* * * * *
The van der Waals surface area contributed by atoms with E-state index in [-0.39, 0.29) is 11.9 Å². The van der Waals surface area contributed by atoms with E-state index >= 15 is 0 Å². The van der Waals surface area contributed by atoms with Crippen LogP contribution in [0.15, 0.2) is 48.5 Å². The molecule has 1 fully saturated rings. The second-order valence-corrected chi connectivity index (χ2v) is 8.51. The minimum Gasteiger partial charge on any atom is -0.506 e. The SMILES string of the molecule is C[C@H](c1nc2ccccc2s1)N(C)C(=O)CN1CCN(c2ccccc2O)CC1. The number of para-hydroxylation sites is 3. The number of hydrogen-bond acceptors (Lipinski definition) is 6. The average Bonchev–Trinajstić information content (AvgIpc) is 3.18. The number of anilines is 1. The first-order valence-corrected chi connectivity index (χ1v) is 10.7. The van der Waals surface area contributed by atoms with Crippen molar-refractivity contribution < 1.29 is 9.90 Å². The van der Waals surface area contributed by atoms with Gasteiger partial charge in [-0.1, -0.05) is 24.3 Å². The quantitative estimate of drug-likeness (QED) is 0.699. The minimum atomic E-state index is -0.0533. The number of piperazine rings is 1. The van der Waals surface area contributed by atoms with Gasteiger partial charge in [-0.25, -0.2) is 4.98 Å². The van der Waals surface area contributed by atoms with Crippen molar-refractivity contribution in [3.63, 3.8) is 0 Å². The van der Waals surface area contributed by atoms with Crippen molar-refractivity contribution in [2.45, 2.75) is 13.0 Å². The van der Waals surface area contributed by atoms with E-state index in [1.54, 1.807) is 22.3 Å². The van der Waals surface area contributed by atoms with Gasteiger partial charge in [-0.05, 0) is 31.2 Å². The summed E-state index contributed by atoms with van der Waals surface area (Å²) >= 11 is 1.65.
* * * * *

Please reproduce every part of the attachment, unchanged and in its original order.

The van der Waals surface area contributed by atoms with E-state index in [-0.39, 0.29) is 11.9 Å². The van der Waals surface area contributed by atoms with E-state index >= 15 is 0 Å². The van der Waals surface area contributed by atoms with Crippen LogP contribution in [0.15, 0.2) is 48.5 Å². The molecule has 1 fully saturated rings. The second-order valence-corrected chi connectivity index (χ2v) is 8.51. The minimum Gasteiger partial charge on any atom is -0.506 e. The SMILES string of the molecule is C[C@H](c1nc2ccccc2s1)N(C)C(=O)CN1CCN(c2ccccc2O)CC1. The number of para-hydroxylation sites is 3. The number of hydrogen-bond acceptors (Lipinski definition) is 6. The average Bonchev–Trinajstić information content (AvgIpc) is 3.18. The number of anilines is 1. The first-order valence-corrected chi connectivity index (χ1v) is 10.7. The van der Waals surface area contributed by atoms with Crippen molar-refractivity contribution < 1.29 is 9.90 Å². The van der Waals surface area contributed by atoms with Gasteiger partial charge in [-0.1, -0.05) is 24.3 Å². The quantitative estimate of drug-likeness (QED) is 0.699. The minimum atomic E-state index is -0.0533. The number of piperazine rings is 1. The van der Waals surface area contributed by atoms with Gasteiger partial charge in [-0.25, -0.2) is 4.98 Å². The van der Waals surface area contributed by atoms with Crippen molar-refractivity contribution in [3.63, 3.8) is 0 Å². The van der Waals surface area contributed by atoms with Crippen molar-refractivity contribution in [2.45, 2.75) is 13.0 Å². The van der Waals surface area contributed by atoms with E-state index in [1.54, 1.807) is 22.3 Å². The van der Waals surface area contributed by atoms with Gasteiger partial charge in [-0.05, 0) is 31.2 Å². The summed E-state index contributed by atoms with van der Waals surface area (Å²) >= 11 is 1.65.